"It's a dangerous business, Frodo, going out of your door" … "You step into the Road, and if you don't keep your feet, there is no knowing where you might be swept off to."
~ Bilbo Baggins from The Fellowship of the Ring by JRR Tolkein

Friday, June 5, 2015

Riding in the Rain to Escanaba

Our Route: Nahma - Escanaba 

Rain hits thankfully on our shortest day. Not cold, no thunderstorms just light rain. Months ago we'd envisioned cold rain or even SNOW. This ain't bad in comparison!

Departed:Jun 04, '15, 10:45AM
Starts in:Nahma, MI, US
Distance:36.7 mi
Elevation:1121 / - 1105 ft

Total Duration:04:55:21
Moving Time:02:53:20
Max Speed:27.1 mph
Avg. Speed:12.7 mph

Riding Wet

Robb and Will on a foot bridge in Gladstone's beautiful lakefront park

We'd try to wait out the rain in the morning knowing it would be a short day, only 35 miles with little in the way of historical sights or other attractions to engage our time. But, shortly after leaving Nahma it began lightly raining and kept that up steadily all day, sometimes lighter, sometimes heavier. Most glad we were of a lunch break at Jack's restaurant in Rapid River where we could change into some dry clothes, add a few more rain protective pieces of clothing before continuing the last 15 miles.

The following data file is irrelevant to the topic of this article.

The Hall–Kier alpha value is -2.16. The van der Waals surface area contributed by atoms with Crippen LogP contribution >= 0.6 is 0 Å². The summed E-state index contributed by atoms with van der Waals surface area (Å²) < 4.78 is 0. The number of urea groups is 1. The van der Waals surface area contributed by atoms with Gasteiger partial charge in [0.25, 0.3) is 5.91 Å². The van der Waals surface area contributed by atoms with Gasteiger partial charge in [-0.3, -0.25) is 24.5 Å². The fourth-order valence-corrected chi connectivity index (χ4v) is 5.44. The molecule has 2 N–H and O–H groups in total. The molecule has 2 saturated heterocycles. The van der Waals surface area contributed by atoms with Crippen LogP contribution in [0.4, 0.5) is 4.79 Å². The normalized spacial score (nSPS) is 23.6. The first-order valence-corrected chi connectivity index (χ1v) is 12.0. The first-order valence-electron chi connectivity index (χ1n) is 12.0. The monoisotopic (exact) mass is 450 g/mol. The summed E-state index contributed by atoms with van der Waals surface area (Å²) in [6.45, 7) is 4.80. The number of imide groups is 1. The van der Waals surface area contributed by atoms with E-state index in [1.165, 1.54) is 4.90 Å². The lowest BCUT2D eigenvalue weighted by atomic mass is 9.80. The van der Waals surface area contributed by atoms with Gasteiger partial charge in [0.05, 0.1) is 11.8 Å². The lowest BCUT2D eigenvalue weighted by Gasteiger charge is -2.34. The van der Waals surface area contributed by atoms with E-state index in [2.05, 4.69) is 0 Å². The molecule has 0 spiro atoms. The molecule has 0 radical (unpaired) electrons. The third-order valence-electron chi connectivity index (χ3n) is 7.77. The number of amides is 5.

Emerging from the Woods

But, after riding for miles and miles with little but trees, road and trucks for company, we were a bit startled to suddenly come upon - Civilization - or rather congestion, houses, businesses and even a McDonalds in the far northwestern corner of Lake Michigan. Leaving the small town of Rapid River we pass through the increasingly industrial areas of Gladstone and finally Escanaba our home for the night.

Lovely statue of grandfather & boy looking out to the lake
Gladstone lakefront park
From up here, in this corner of the wilderness came the raw materials of the midwestern's 19th century horrifically rapid growth. Iron ore, lumber, white fish in unbelievable quantities got shipped from here to other Great Lake ports like Chicago, Milwaukee, Detroit - creating those cities, providing jobs for the millions of new immigrants. From here men made millions and millions more raised families in this new land of opportunity. What they clearly did not realize was that by extracting resources in the extreme they were laying the foundation for their own demise. Today Escanaba and environs still thrive on shipping ore and lumber but a greatly diminished scale. Unlike the abandoned iron town of Fayette or the struggling village of once mighty Nahma, this area reinvented itself enough to survive.

Escanaba's House of Ludington

Home for the night was the magnificent and welcoming  Ludington Hotel now known as The House of Ludington, once of Escanaba's historical treasurers. Great food, a great bar topped off by our wonderful hosts Suzelle and Ed made for a comfortable evening.